At the time he was arrested, the lawyer had recently been hired as an Assistant District Attorney in Philadelphia.  Following his arrest, the District Attorney’s office suspended the lawyer without pay.  On November 30, 2008, the lawyer was arraigned and formally charged with possession of a controlled substance (cocaine) and possession of a small amount of marijuana, in violation of Pennsylvania criminal statutes and he resigned his position as an Assistant District Attorney on December 8, 2008.

On December 21, 2009, the lawyer entered a nolo contendere plea to possession of a controlled substance (cocaine) and possession marijuana and was placed on supervised probation for a maximum term of 12 months, subject to drug testing and screening.  The lawyer successfully completed the probation on December 29, 2010 and the criminal charges were dismissed without an adjudication of guilt.

The Pennsylvania Disciplinary Counsel charged the lawyer with violating Pennsylvania Bar Rules.  The lawyer subsequently entered into a consent agreement wherein he admitted violating Pennsylvania Rule of Professional Conduct: RPC 8.4(b), which states that “it is professional misconduct for a lawyer to commit a criminal act that reflects adversely on the lawyer’s honesty, trustworthiness or fitness as a lawyer in other respects” and agreed to a discipline of public censure.   According to the consent agreement (which was adopted in the opinion), the following mitigation was present:  remorse by pleading nolo contendere to the criminal charges; payment of the full amount of costs that was imposed upon him by the Court as a result of his plea; admission to engaging in misconduct and violating the charged Rule of Professional Conduct;  “remorseful for his misconduct and understands he should be disciplined, as is evidenced by his cooperation with Petitioner and his consent to receiving a public censure”; no prior criminal history; and no prior disciplinary history.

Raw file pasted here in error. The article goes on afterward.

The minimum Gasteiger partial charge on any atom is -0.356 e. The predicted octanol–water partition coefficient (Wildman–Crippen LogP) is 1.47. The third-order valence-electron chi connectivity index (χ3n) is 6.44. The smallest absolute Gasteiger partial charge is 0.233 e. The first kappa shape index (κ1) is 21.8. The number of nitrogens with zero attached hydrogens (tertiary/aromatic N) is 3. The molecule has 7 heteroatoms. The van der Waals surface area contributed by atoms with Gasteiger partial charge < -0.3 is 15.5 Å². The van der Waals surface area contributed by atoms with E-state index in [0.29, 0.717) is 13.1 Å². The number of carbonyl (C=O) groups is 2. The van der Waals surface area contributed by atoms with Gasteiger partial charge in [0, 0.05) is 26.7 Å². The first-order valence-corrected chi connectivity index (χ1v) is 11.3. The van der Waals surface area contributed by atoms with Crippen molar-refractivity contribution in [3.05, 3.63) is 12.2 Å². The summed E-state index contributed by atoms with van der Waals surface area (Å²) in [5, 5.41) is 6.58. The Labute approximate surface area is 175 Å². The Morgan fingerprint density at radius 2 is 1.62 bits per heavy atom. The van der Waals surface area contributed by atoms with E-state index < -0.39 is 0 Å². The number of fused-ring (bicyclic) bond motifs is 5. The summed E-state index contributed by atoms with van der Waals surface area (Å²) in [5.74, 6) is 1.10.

Bottom line:  Notwithstanding the fact that he was a state criminal prosecutor, this Pennsylvania lawyer’s criminal case was dismissed and he received a minimal discipline of a public censure (reprimand) by showing remorse and other mitigating factors.  I don’t know if I need to say this, but lawyers (particularly those who are supposed to uphold the criminal laws) should not possess and use cocaine and possess marijuana since it is obviously against the law.  A lawyer/state prosecutor in Florida might also not receive such a relatively minimal discipline and would almost certainly lose his or her job.

Be careful out there!

Disclaimer: this e-mail does not contain any legal advice and the comments herein should not be relied upon by anyone who reads it.

 Joseph A. Corsmeier, EsquireLaw Office of Joseph A. Corsmeier, P.A.

2454 McMullen Booth Road, Suite 431

Clearwater, Florida 33759

Office (727) 799-1688

Fax     (727) 799-1670

jcorsmeier@jac-law.com

www.jac-law.com

 

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Filed under Attorney discipline, Attorney Ethics, joe corsmeier, Lawyer criminal conduct, Lawyer discipline, Lawyer drug misconduct, Prosecutor criminal conduct